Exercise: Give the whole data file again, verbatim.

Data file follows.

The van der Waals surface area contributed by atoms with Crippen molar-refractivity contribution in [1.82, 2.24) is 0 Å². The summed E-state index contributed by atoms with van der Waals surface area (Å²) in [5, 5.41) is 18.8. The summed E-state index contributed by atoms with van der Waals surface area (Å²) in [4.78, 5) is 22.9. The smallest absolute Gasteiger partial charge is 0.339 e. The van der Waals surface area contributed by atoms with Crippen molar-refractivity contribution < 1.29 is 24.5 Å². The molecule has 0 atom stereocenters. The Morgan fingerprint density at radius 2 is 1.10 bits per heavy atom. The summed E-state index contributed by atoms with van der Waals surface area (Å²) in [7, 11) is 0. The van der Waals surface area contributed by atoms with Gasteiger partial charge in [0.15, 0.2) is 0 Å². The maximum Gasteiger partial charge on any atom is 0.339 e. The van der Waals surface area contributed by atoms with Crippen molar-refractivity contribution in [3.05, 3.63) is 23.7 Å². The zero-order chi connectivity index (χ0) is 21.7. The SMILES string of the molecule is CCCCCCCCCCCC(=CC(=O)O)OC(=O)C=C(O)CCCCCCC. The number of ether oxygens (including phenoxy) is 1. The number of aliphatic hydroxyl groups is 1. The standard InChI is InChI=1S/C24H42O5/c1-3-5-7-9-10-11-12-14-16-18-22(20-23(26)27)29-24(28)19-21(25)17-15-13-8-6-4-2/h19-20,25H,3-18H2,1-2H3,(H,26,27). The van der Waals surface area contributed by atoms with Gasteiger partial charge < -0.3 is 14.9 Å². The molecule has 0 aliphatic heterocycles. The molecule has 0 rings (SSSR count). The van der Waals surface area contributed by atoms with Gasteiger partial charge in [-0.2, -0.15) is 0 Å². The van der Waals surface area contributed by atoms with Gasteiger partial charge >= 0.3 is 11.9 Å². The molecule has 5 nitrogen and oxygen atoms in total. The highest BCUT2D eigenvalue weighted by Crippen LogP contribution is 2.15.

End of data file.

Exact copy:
The van der Waals surface area contributed by atoms with Crippen molar-refractivity contribution in [1.82, 2.24) is 0 Å². The summed E-state index contributed by atoms with van der Waals surface area (Å²) in [5, 5.41) is 18.8. The summed E-state index contributed by atoms with van der Waals surface area (Å²) in [4.78, 5) is 22.9. The smallest absolute Gasteiger partial charge is 0.339 e. The van der Waals surface area contributed by atoms with Crippen molar-refractivity contribution < 1.29 is 24.5 Å². The molecule has 0 atom stereocenters. The Morgan fingerprint density at radius 2 is 1.10 bits per heavy atom. The summed E-state index contributed by atoms with van der Waals surface area (Å²) in [7, 11) is 0. The van der Waals surface area contributed by atoms with Gasteiger partial charge in [0.15, 0.2) is 0 Å². The maximum Gasteiger partial charge on any atom is 0.339 e. The van der Waals surface area contributed by atoms with Crippen molar-refractivity contribution in [3.05, 3.63) is 23.7 Å². The zero-order chi connectivity index (χ0) is 21.7. The SMILES string of the molecule is CCCCCCCCCCCC(=CC(=O)O)OC(=O)C=C(O)CCCCCCC. The number of ether oxygens (including phenoxy) is 1. The number of aliphatic hydroxyl groups is 1. The standard InChI is InChI=1S/C24H42O5/c1-3-5-7-9-10-11-12-14-16-18-22(20-23(26)27)29-24(28)19-21(25)17-15-13-8-6-4-2/h19-20,25H,3-18H2,1-2H3,(H,26,27). The van der Waals surface area contributed by atoms with Gasteiger partial charge < -0.3 is 14.9 Å². The molecule has 0 aliphatic heterocycles. The molecule has 0 rings (SSSR count). The van der Waals surface area contributed by atoms with Gasteiger partial charge in [-0.2, -0.15) is 0 Å². The van der Waals surface area contributed by atoms with Gasteiger partial charge >= 0.3 is 11.9 Å². The molecule has 5 nitrogen and oxygen atoms in total. The highest BCUT2D eigenvalue weighted by Crippen LogP contribution is 2.15.